The Community Reinvestment Act (CRA) is in need of a major overhaul. Since the CRA was enacted in 1977, and since the last major rewrite of the regulations more than 15 years ago, much about the financial services industry has changed. This chapter discusses why the regulatory system needs to be redesigned to allow for more regular and timely updates, allowing more rapid  responses to what is working and what is not. By being more amenable to continuous improvement, the CRA should be more open to innovation and experimentation given the greater opportunity for making midterm corrections. This chapter starts with a brief overview of the CRA and its successes. It then outlines some ways to facilitate more regular updating of the CRA regulations, followed by a review of a number of ways to increase the effectiveness of CRA in helping to stabilize and revitalize low-and moderate-income (LMI) communities. 

  • Improving U.S. Housing Finance through Reform of Fannie Mae and Freddie Mac: Assessing the Options

    For several decades, Fannie Mae and Freddie Mac, were the largest players in an American housing finance system that provided effective mortgage financing for many millions of Americans.  Since early 2008, the firms’ near-insolvency has called their future into question.  This paper lays out criteria for evaluating the different proposals for reform of the two firms.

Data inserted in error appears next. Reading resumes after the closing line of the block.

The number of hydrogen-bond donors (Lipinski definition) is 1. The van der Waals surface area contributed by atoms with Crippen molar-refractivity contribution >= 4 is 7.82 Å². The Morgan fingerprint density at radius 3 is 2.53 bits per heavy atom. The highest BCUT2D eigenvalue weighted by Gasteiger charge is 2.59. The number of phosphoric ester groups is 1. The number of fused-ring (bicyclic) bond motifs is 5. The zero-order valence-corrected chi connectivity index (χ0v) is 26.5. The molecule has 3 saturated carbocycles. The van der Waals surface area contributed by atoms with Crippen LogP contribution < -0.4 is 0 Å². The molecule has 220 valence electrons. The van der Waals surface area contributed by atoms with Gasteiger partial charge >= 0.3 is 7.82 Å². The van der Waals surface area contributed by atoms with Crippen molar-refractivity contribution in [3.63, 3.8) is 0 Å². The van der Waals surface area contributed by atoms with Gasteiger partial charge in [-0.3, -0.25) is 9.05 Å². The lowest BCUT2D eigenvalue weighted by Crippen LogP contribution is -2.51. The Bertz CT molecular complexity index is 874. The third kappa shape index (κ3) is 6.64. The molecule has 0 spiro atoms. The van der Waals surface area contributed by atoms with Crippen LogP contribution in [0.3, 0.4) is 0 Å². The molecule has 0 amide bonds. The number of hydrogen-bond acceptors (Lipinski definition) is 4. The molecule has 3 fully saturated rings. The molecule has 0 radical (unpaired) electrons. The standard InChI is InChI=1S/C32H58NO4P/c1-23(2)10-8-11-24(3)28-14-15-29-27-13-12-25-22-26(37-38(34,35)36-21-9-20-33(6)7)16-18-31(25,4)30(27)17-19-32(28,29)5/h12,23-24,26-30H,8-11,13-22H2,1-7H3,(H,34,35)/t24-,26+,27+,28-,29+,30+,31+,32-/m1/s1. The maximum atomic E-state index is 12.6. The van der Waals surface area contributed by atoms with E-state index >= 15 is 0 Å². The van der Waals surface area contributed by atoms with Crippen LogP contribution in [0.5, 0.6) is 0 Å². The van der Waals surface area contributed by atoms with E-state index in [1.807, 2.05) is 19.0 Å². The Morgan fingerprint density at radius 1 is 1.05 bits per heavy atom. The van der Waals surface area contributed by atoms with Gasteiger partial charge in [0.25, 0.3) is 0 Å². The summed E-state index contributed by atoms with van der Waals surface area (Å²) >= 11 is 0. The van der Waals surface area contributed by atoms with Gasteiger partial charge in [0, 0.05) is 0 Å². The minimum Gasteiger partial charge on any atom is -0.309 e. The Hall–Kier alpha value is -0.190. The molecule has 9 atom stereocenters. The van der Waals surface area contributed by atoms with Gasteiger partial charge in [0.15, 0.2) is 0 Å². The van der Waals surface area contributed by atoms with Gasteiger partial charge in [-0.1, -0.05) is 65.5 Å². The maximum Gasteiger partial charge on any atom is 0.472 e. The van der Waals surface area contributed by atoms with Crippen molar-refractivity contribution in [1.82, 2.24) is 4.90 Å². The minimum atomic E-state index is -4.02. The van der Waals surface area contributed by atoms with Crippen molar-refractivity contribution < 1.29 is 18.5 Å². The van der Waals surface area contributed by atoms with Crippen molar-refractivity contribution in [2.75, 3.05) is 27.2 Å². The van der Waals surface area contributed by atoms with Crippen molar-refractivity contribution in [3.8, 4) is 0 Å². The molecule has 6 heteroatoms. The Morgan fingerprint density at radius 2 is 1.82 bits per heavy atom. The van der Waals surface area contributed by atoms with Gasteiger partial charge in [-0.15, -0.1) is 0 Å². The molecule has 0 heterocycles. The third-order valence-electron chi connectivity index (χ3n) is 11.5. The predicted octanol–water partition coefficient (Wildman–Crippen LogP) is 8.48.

• Mortgage Financing for Small Multifamily Rental Properties: What is the Problem?

    This study examines the effect of mortgage financing on the long-term viability of the small multifamily rental stock in both Chicago and New York City. It also explores the relationship between the size of the mortgage gap and the condition of the housing stock, and looks for how the financial crisis and Great Recession affected and continues to affect the rate of origination of new mortgages for multifamily buildings of different sizes in the two geographies. It finds that, despite the mortgage gap,  smaller multifamily rental properties may be in better condition generally and properties that have mortgages are generally in worse condition than those without mortgages, regardless of size. Moreover, it surfaces a number of possible reasons that can account for the mortgage gaps.

  • NYU Furman Center / Citi Report on Homeownership & Opportunity in New York City